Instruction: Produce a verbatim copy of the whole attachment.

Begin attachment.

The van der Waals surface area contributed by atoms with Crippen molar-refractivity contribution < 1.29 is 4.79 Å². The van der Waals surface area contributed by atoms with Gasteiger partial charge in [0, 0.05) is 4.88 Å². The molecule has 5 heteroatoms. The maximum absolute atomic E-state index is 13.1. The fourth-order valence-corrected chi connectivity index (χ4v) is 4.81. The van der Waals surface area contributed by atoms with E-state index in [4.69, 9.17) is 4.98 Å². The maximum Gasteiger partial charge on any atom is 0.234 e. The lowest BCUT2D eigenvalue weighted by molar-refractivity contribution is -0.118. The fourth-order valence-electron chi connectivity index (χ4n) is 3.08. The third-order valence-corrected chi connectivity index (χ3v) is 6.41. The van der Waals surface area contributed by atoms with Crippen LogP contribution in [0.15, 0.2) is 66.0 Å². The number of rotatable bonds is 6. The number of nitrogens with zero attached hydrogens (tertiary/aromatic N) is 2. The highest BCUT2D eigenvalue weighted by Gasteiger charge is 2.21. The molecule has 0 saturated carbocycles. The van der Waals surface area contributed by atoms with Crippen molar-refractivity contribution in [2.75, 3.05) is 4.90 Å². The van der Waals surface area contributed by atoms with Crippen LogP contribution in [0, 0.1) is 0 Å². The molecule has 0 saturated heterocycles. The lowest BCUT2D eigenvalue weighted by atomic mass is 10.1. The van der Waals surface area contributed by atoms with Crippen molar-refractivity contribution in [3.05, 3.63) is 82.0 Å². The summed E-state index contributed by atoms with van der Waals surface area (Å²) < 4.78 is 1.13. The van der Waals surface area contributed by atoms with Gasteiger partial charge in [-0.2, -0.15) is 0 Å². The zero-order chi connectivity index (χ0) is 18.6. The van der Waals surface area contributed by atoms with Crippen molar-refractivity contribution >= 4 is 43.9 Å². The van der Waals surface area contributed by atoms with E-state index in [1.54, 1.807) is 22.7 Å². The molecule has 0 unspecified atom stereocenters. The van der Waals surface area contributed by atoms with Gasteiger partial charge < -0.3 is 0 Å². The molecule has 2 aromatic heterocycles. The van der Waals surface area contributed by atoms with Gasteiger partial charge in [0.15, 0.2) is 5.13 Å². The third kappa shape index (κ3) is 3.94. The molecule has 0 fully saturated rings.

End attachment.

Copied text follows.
The van der Waals surface area contributed by atoms with Crippen molar-refractivity contribution < 1.29 is 4.79 Å². The van der Waals surface area contributed by atoms with Gasteiger partial charge in [0, 0.05) is 4.88 Å². The molecule has 5 heteroatoms. The maximum absolute atomic E-state index is 13.1. The fourth-order valence-corrected chi connectivity index (χ4v) is 4.81. The van der Waals surface area contributed by atoms with E-state index in [4.69, 9.17) is 4.98 Å². The maximum Gasteiger partial charge on any atom is 0.234 e. The lowest BCUT2D eigenvalue weighted by molar-refractivity contribution is -0.118. The fourth-order valence-electron chi connectivity index (χ4n) is 3.08. The third-order valence-corrected chi connectivity index (χ3v) is 6.41. The van der Waals surface area contributed by atoms with Crippen LogP contribution in [0.15, 0.2) is 66.0 Å². The number of rotatable bonds is 6. The number of nitrogens with zero attached hydrogens (tertiary/aromatic N) is 2. The highest BCUT2D eigenvalue weighted by Gasteiger charge is 2.21. The molecule has 0 saturated carbocycles. The van der Waals surface area contributed by atoms with Crippen molar-refractivity contribution in [2.75, 3.05) is 4.90 Å². The van der Waals surface area contributed by atoms with Crippen LogP contribution in [0, 0.1) is 0 Å². The molecule has 0 saturated heterocycles. The lowest BCUT2D eigenvalue weighted by atomic mass is 10.1. The van der Waals surface area contributed by atoms with Crippen molar-refractivity contribution in [3.05, 3.63) is 82.0 Å². The summed E-state index contributed by atoms with van der Waals surface area (Å²) < 4.78 is 1.13. The van der Waals surface area contributed by atoms with Gasteiger partial charge in [-0.2, -0.15) is 0 Å². The zero-order chi connectivity index (χ0) is 18.6. The van der Waals surface area contributed by atoms with Crippen molar-refractivity contribution >= 4 is 43.9 Å². The van der Waals surface area contributed by atoms with E-state index in [1.54, 1.807) is 22.7 Å². The molecule has 0 unspecified atom stereocenters. The van der Waals surface area contributed by atoms with Gasteiger partial charge < -0.3 is 0 Å². The molecule has 2 aromatic heterocycles. The van der Waals surface area contributed by atoms with Gasteiger partial charge in [0.15, 0.2) is 5.13 Å². The third kappa shape index (κ3) is 3.94. The molecule has 0 fully saturated rings.